This is archived from :  http://www.mg0815.com/m11trouble.htm#This%20f-ing%20gun%20keeps%20jamming%20-%20what%20wrong%20with

A good web resource


M11/9 Troubleshooting / Project Page



A few words: This page has been written to help the owners of legal, registered machineguns- this information is not to be used for the illegal conversion, or manufacture of machineguns.  I assume no responsibility for your injuries.
On a less legalistic note - I may redefine the internals of this gun, if I have, I have tried to document what I am talking about with labelled photos, please refrain from trashing me on the boards, as I am not a misinformed idiot, I just like using my own terminology (as a Chemist - I get sick of learning the jargon).  I hope this helps some people!!

CHECK OUT MAC10.org!!!!

 



My M11 will only shoot SA, or bursts on FA-- what's the deal?

You wait 3+ months, pay the bloody feds 200$, and get a gun that acts like your AR 15 when it needs a new trigger.  Frustrating as hell.  What could be the problem?  Before you can solve a problem, you must first understand whats going on - below is a picture of the internals of my M11/9 (well worn).

The sear (large part that is to the left of the word sear) holds the bolt open (holding occurs at the point below "ec" of the word disconnector), when the trigger is pulled, it acts on the disconnector (in the image its the part that is beneath the "on" of disconnector)- the disconnector pulls on the sear, and the bolt slams forward stripping a round from the mag., chambering it, and firing it.  This process continues in FA mode.  In SA mode, the trip (piece beneath "T" of the word trip) strikes the bottom of the bolt, and pivots, acting upon the disconnector - which disengages from the sear, so the sear again "catches" the bolt.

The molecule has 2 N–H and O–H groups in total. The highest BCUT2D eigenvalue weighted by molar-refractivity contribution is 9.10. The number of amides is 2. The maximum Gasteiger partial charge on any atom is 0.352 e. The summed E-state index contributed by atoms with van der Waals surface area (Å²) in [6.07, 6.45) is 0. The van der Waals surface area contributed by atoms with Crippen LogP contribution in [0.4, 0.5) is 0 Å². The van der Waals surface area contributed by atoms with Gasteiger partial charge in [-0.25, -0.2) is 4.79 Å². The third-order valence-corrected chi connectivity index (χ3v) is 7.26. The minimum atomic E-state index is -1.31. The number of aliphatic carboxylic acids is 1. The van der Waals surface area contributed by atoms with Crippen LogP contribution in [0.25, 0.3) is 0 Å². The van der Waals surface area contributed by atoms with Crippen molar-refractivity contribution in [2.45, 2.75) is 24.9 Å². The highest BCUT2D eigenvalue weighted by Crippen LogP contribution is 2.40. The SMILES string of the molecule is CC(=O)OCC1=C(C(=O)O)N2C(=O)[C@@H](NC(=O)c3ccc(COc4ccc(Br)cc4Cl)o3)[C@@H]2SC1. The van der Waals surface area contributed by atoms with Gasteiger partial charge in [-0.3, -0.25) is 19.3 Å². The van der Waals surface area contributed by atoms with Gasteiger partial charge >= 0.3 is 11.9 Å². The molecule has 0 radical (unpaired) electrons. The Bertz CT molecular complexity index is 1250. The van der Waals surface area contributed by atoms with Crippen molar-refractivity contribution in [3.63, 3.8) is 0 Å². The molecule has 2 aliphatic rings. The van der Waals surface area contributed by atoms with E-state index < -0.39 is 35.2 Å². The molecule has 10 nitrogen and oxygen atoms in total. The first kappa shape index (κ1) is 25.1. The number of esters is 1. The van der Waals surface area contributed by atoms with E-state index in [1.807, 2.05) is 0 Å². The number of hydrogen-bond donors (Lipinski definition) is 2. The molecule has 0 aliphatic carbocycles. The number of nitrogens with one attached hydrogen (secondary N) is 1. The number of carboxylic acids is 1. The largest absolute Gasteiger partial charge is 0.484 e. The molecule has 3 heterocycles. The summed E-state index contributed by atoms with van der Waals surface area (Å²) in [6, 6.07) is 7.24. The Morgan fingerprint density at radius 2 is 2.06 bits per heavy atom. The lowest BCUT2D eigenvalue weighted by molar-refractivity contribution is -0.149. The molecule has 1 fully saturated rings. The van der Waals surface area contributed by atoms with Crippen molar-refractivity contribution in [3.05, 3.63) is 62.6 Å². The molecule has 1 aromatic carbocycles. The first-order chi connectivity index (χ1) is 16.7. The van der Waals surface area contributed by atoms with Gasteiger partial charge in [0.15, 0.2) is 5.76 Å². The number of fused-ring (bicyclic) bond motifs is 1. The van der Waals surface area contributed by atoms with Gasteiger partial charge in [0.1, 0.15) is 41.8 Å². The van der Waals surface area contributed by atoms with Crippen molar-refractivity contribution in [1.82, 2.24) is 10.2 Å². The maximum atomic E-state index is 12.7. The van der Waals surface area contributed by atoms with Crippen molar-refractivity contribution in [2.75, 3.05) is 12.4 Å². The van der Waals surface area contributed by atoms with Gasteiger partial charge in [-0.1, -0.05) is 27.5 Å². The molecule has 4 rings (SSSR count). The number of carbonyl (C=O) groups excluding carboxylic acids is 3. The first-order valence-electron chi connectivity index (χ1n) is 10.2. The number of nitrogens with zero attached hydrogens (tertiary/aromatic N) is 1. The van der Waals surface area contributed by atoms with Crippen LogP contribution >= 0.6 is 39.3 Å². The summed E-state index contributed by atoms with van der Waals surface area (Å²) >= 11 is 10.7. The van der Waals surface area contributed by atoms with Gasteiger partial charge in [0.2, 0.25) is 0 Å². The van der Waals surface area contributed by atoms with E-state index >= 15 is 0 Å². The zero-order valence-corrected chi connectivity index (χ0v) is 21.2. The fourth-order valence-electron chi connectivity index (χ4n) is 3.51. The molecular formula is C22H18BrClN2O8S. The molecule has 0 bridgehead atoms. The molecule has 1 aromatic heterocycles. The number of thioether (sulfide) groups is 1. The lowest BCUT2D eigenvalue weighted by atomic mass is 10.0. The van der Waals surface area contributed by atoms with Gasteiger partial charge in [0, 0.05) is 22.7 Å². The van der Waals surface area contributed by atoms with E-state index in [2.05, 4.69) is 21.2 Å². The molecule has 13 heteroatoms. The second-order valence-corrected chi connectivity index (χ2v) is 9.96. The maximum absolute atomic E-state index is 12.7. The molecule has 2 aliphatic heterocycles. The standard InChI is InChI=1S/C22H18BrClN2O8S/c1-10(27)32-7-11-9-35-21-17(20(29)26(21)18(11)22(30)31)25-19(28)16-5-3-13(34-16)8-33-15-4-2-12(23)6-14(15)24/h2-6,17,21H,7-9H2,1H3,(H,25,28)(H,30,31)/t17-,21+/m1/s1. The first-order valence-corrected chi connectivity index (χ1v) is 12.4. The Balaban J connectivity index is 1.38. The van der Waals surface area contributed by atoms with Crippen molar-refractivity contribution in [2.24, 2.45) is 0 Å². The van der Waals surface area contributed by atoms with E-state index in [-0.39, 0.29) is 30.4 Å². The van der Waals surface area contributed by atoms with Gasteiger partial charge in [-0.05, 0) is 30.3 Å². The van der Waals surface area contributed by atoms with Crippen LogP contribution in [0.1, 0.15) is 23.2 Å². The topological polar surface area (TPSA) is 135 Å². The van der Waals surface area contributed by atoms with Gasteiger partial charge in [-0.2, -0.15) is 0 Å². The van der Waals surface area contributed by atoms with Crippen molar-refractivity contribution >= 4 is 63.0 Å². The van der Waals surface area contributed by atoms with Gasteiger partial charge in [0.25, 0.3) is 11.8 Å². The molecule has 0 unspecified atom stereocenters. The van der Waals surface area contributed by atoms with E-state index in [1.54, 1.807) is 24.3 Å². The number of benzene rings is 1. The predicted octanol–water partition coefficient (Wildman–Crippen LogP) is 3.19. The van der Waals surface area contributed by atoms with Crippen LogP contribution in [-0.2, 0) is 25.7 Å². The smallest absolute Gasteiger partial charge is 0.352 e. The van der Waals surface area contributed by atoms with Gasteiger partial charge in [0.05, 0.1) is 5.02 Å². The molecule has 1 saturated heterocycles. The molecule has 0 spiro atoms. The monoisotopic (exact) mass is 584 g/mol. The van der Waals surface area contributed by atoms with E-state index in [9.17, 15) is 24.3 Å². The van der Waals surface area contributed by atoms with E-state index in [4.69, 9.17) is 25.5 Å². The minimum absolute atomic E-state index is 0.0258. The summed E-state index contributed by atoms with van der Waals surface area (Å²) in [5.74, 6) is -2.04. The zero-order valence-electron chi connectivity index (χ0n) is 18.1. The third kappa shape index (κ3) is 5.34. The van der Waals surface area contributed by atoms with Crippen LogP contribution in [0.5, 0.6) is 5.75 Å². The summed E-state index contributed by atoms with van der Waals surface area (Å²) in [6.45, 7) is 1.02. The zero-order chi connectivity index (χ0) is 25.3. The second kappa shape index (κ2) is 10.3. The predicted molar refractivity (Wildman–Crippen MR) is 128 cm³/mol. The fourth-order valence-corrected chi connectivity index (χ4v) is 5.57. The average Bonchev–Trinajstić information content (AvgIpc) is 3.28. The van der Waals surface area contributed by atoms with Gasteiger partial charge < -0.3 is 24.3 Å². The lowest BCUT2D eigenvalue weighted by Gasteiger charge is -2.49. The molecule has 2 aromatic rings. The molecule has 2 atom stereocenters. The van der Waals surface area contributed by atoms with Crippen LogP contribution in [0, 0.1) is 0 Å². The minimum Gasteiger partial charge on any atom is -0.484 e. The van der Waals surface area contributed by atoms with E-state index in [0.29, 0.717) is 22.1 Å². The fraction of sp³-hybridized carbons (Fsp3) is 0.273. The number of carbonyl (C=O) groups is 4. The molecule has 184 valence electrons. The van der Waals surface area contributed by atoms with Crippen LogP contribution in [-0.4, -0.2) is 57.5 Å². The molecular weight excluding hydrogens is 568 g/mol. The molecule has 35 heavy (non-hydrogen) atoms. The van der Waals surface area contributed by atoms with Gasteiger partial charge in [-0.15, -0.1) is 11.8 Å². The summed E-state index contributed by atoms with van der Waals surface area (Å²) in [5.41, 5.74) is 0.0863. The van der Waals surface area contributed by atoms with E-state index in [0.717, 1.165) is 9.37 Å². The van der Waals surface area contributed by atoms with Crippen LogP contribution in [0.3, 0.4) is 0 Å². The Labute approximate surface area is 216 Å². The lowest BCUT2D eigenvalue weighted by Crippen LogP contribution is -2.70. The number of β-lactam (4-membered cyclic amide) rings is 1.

Now the problem you are encountering is due to the disconnector disengaging from the sear when its not supposed to, and this can be due to:

Weak/malformed trigger spring - the disconnector is not being held in a position that positively engages the sear - FIX by buying a new trigger spring (buy a few at a time... they are cheap-ish)

Trigger/disconnector roll pin is worn: FIX - ACE hardware, 7c / ea buy a few.

Trigger "Y" where disconnector sits has spread - this causes the disconnector to be wobbly:  FIX - Vise grips, bend it a little bit at a time till the disconnector doesn't wobble side to side (must still move front to rear to maintain function)

Sear notch that no longer engages the disconnector: FIX - Buy a new sear, once the problem is fixed, the sear shouldn't wear at this surface as much - like anyone spends a lot of time shooting a bullet hose in SA!!


 

    QUICK FIX: REMOVE TRIP

I think that covers it! If you know of another reason that this occurs, please let me know.

 


I pulled the trigger, and the gun didn't stop after I released it - WTF?

If the sear is worn (pic. below), or the notch in the bolt where the sear engages is worn (above pic), then the bolt will not be reliably "caught" by the sear when you remove your finger from the trigger.  This situation can be dangerous, especially in the hands of a less experienced shooter.
FIX- Buy a new bolt if its worn, or a new sear - or both.  You could attempt to sharpen, or reform the notches with a file/dremel/mill, if you are a cheap bastard - as I am, you'll try that first.